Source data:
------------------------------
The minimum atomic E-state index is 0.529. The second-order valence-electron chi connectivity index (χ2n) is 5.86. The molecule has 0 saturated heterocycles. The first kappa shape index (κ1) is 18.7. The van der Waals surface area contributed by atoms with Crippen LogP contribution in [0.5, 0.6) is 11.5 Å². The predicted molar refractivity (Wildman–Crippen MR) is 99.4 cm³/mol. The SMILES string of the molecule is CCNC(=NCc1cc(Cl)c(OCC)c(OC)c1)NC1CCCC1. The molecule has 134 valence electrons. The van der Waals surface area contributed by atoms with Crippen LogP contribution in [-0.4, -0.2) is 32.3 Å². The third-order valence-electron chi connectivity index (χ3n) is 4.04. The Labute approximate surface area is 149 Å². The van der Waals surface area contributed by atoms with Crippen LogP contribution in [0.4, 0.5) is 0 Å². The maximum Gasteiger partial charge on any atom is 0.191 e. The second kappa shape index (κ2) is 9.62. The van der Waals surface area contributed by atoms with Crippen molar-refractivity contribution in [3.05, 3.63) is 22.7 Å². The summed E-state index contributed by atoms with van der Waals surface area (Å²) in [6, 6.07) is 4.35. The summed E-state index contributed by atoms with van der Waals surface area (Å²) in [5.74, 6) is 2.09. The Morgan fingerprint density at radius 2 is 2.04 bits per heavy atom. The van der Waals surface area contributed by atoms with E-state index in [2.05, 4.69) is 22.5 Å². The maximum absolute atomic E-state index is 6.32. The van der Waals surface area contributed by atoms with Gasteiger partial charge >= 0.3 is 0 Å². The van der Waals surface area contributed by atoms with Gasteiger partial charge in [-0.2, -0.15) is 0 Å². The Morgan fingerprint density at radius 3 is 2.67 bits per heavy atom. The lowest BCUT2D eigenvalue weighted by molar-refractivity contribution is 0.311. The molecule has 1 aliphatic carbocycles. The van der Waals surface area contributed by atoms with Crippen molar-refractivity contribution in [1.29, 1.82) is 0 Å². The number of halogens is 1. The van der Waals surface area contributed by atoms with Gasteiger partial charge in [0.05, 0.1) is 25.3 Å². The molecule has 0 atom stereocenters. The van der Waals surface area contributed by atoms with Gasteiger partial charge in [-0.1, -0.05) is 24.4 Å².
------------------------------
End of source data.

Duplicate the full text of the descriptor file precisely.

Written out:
The minimum atomic E-state index is 0.529. The second-order valence-electron chi connectivity index (χ2n) is 5.86. The molecule has 0 saturated heterocycles. The first kappa shape index (κ1) is 18.7. The van der Waals surface area contributed by atoms with Crippen LogP contribution in [0.5, 0.6) is 11.5 Å². The predicted molar refractivity (Wildman–Crippen MR) is 99.4 cm³/mol. The SMILES string of the molecule is CCNC(=NCc1cc(Cl)c(OCC)c(OC)c1)NC1CCCC1. The molecule has 134 valence electrons. The van der Waals surface area contributed by atoms with Crippen LogP contribution in [-0.4, -0.2) is 32.3 Å². The third-order valence-electron chi connectivity index (χ3n) is 4.04. The Labute approximate surface area is 149 Å². The van der Waals surface area contributed by atoms with Crippen LogP contribution in [0.4, 0.5) is 0 Å². The maximum Gasteiger partial charge on any atom is 0.191 e. The second kappa shape index (κ2) is 9.62. The van der Waals surface area contributed by atoms with Crippen molar-refractivity contribution in [3.05, 3.63) is 22.7 Å². The summed E-state index contributed by atoms with van der Waals surface area (Å²) in [6, 6.07) is 4.35. The summed E-state index contributed by atoms with van der Waals surface area (Å²) in [5.74, 6) is 2.09. The Morgan fingerprint density at radius 2 is 2.04 bits per heavy atom. The van der Waals surface area contributed by atoms with E-state index in [2.05, 4.69) is 22.5 Å². The maximum absolute atomic E-state index is 6.32. The van der Waals surface area contributed by atoms with Gasteiger partial charge >= 0.3 is 0 Å². The van der Waals surface area contributed by atoms with Gasteiger partial charge in [-0.2, -0.15) is 0 Å². The Morgan fingerprint density at radius 3 is 2.67 bits per heavy atom. The lowest BCUT2D eigenvalue weighted by molar-refractivity contribution is 0.311. The molecule has 1 aliphatic carbocycles. The van der Waals surface area contributed by atoms with Crippen molar-refractivity contribution in [1.29, 1.82) is 0 Å². The number of halogens is 1. The van der Waals surface area contributed by atoms with Gasteiger partial charge in [0.05, 0.1) is 25.3 Å². The molecule has 0 atom stereocenters. The van der Waals surface area contributed by atoms with Gasteiger partial charge in [-0.1, -0.05) is 24.4 Å².